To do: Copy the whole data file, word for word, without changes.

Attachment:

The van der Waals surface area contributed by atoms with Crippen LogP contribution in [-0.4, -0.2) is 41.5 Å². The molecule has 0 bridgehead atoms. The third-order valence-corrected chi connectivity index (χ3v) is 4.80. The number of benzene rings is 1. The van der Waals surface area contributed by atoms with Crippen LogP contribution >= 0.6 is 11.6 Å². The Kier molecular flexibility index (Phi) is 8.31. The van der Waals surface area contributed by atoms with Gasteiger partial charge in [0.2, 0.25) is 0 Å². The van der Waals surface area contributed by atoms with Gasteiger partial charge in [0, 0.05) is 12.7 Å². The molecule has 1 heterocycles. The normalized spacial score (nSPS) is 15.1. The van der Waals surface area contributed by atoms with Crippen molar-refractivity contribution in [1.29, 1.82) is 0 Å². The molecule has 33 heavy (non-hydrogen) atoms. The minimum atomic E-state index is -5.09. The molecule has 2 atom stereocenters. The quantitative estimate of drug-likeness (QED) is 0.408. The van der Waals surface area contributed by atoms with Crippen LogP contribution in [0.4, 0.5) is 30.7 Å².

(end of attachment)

The van der Waals surface area contributed by atoms with Crippen LogP contribution in [-0.4, -0.2) is 41.5 Å². The molecule has 0 bridgehead atoms. The third-order valence-corrected chi connectivity index (χ3v) is 4.80. The number of benzene rings is 1. The van der Waals surface area contributed by atoms with Crippen LogP contribution >= 0.6 is 11.6 Å². The Kier molecular flexibility index (Phi) is 8.31. The van der Waals surface area contributed by atoms with Gasteiger partial charge in [0.2, 0.25) is 0 Å². The van der Waals surface area contributed by atoms with Gasteiger partial charge in [0, 0.05) is 12.7 Å². The molecule has 1 heterocycles. The normalized spacial score (nSPS) is 15.1. The van der Waals surface area contributed by atoms with Crippen molar-refractivity contribution in [1.29, 1.82) is 0 Å². The molecule has 33 heavy (non-hydrogen) atoms. The minimum atomic E-state index is -5.09. The molecule has 2 atom stereocenters. The quantitative estimate of drug-likeness (QED) is 0.408. The van der Waals surface area contributed by atoms with Crippen LogP contribution in [0.4, 0.5) is 30.7 Å².